Red House, Blue House, Small House, Spite House

This week, I rediscovered a topic that I’ve enjoyed discovering before: Houses of Unusual Size.

Unlike the Rodents of Unusual Size, these are homes known not for their mass, but for their lack of…mass.

They’re small. Really, really small, like this mobile home that’s about 120 square feet.


(Maybe it could keep that tiny church off I-95 company.)

Something about the lifestyle this kind of home would require impresses me. It leaves me wondering if I could give up all the “stuff” that isn’t present in a home this size.

Tiny homes are nothing new, but I first discovered the idea of quality space over quantity space from Sarah Susanka, author of The Not So Big House. It’s a book that asks the question, “What if you had a small but personalized house, rather than a large cookie-cutter one?”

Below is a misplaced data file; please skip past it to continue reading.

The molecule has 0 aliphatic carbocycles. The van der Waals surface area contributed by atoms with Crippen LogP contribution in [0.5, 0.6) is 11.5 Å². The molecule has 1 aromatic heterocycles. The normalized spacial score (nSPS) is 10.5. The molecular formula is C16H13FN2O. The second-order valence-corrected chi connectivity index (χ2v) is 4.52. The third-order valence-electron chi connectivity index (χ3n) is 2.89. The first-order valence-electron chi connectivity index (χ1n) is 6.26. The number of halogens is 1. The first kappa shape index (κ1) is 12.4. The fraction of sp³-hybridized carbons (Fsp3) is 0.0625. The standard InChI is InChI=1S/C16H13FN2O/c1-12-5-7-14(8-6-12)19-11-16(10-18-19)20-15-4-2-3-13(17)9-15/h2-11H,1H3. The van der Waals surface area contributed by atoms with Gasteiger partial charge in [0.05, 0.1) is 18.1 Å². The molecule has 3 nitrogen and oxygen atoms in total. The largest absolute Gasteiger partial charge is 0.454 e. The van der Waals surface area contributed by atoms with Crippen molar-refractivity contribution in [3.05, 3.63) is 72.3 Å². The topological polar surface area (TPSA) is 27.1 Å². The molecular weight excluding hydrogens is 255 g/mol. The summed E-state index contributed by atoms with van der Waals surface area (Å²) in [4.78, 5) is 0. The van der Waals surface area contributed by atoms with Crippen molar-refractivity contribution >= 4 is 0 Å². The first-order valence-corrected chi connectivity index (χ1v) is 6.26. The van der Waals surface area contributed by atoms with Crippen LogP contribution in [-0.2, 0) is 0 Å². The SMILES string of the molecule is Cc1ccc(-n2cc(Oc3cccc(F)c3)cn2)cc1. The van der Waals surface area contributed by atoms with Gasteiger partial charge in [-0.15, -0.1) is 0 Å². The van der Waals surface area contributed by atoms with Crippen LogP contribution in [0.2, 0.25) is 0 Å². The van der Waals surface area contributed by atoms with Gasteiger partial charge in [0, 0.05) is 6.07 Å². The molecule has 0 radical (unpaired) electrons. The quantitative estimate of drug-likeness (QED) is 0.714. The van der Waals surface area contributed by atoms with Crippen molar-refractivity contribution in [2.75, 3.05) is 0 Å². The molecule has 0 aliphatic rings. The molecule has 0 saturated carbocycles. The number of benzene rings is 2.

The owners of tiny homes build them to be green, to avoid the costs of larger homes, and to help them focus on the quality, not the quantity, of their lives.

Tiny Texas Houses—yes, that’s an oxymoronic name—recycles old building material to create one-of-a-kind homes. They try to use local building materials, so while their Texas sites have a distinctly cowboy feel, I’m guessing a site in Maine or Rhode Island would leave you feeling decidedly nautical.

Tiny Texas House

Some tiny homes appreciate “elbow room,” and are located on multiple-acre lots. Others, known as “spite houses,” were built to taunt an opponent or a community. This little blue house was built when the original owner was red-hot mad about pedestrians using his alley.

Spite House

While I never hope to live in a house smaller than a U-Haul, I hope our family’s dream home is built around our needs, not our lot size. Or out of spite.

Besides, a smaller home means more space in the yard for a swing-set, a rock climbing wall, a pond, maybe a giant treehouse…

Hey, I can dream, can’t I?



©2014. Pictures courtesy of TumbleweedHouses.com, TinyTexasHouses.com, and MentalFloss.com.